‘Youth Voices’: Youth Perspectives on Energy Transition in Akwa Ibom State


You have likely heard or noticed, the world is navigating towards an alternative future—a future shaped by the principles of green and renewable energy, encapsulated in what we term the Energy Transition. Nigeria has crafted an Energy Transition Plan (ETP), a commendable step towards a sustainable future. However, this plan was conceived without the vital input of the youths.

In recognizing that the future belongs to the young and that they will bear the brunt of this transition, we proceeded to unearth the perspectives and aspirations of the youth, understanding the anticipated impacts on their lives and discerning the necessary measures to mitigate potential challenges. 

Exploring host communities in Akwa Ibom State, where the rhythm of life is intertwined with the pulse of oil production, we embarked on a journey to three vibrant oil-producing communities in Mbo, Ibeno, and Esit Eket, to capture the voices of the youth on energy transition and here’s what we discovered:

Utibe Ateh’s Perspective – Uyenghe, Mbo

Utibe Ateh, hailing from Uyenghe, Mbo, spoke about the importance of the government providing training in globally relevant areas for the youth. He pointed out that such training could mitigate potential crises like robbery and resistance stemming from job loss during the transition. Utibe advocated for youth education in technology, solar installation, and usage to ensure ongoing relevance and sustenance.

Voices of Resilience – Nkoyo Etim Ekpe and Eno Edet Dan

In the words of Nkoyo Etim Ekpe and Eno Edet Dan, young women from Uyenghe, Mbo, they expressed the need for essential provisions before any transition takes place, given their current hardships. These provisions include access to potable water, well-maintained roads, quality healthcare facilities, adequately equipped primary and secondary schools for their children, consistent power supply, scholarships, and empowerment initiatives for women in business. They emphasized that addressing these fundamental needs would significantly improve their quality of life amid the impending changes.

Voices of Concern – Vera Afaha

“I am not familiar with the energy transition plan, I’m even more surprised that Nigeria has an energy transition plan. There are many more others like me who are not aware of this plan, so have mass buy-in, more awareness is needed”.

Martins Asukpa’s View

Martins Asukpa of Ibeno brought a unique perspective, highlighting the need for oil companies to restore the community to its initial state before any transition occurs. He said; ” before such a thing happens, there should be plan, strategy or steps that should be put in place and one of such is that there should be a decommissioning fund put in place to restore this environment back to its initial state because our environment has been badly polluted”.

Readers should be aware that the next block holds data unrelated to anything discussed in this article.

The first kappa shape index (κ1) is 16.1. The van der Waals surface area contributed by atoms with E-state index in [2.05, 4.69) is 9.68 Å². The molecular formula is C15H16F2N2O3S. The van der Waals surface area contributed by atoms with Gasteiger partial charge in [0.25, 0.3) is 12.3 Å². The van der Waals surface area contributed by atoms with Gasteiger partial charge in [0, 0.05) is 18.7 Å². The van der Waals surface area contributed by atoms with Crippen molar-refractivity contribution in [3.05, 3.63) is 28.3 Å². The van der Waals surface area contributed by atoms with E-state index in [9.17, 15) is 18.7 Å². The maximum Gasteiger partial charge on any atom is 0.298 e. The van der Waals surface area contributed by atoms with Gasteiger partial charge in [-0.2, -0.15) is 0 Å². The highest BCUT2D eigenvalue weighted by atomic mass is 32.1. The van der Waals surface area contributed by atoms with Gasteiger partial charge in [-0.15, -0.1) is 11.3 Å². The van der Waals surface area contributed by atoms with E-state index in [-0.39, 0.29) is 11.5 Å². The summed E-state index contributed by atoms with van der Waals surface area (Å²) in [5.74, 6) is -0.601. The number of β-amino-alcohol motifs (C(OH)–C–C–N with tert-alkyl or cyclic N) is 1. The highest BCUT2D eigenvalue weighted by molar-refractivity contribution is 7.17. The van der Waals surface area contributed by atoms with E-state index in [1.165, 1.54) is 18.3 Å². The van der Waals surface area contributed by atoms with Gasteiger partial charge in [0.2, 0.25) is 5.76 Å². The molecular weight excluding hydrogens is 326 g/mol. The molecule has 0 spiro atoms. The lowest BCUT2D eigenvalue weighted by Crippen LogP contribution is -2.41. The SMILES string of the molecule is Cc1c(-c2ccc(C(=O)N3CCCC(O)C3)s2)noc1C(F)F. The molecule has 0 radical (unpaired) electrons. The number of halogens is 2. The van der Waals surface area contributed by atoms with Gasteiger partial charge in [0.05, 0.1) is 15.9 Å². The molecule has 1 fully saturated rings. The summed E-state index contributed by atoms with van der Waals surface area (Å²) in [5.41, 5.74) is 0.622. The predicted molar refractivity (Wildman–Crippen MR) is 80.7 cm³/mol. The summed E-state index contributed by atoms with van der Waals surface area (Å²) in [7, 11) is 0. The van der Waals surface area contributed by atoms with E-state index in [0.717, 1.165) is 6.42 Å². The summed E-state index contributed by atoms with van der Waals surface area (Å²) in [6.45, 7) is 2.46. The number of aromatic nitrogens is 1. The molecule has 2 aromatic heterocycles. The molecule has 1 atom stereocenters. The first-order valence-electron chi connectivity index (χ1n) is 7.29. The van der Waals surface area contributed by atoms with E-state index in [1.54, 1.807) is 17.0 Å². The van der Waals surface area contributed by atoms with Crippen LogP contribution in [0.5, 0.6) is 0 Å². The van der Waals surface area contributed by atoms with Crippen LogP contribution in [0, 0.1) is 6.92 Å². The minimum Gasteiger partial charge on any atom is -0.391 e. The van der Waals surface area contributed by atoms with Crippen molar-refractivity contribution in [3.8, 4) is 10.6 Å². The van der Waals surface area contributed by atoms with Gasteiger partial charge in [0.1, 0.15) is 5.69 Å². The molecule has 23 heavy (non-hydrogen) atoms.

Precious Samuel’s Suggestion

“I have reviewed Nigeria’s Energy Transition Plan, it relies too much on gas and gas is also a fossil fuel, the plan also speaks of renewable energy jobs in general terms without a clear pathway to those opportunities. My opinion is that the government should develop a clear framework on how they will deliver the 840,000 jobs the plan promises.

Rachael’s Opinion

“Digital skills should be encouraged before transiting to cleaner forms of energy, what is the point of the transition if youths will suffer unemployment? Therefore, digital skills should be viewed as a part of the transition.

In these communities, the words of the youths resonate with a common call for proactive measures, thoughtful investments, and collaboration to navigate the evolving landscape of energy transition. The resonance of these voices reaches beyond individual perspectives, forming a collective plea for a universal approach.

To pave the way forward, it is imperative for stakeholders—government, oil companies, and communities—to engage in open dialogue, fostering a shared vision of sustainable development. Empowering the youth with diverse skills, addressing essential needs, and implementing restorative measures are integral steps toward a just future.

In this chorus of perspectives, the way ahead entails not just listening but also actively responding to the desires of these communities. By working together persistently, we can guarantee a future where energy transition becomes a driver of beneficial change, leaving no community behind in the quest for a more sustainable and equitable tomorrow.

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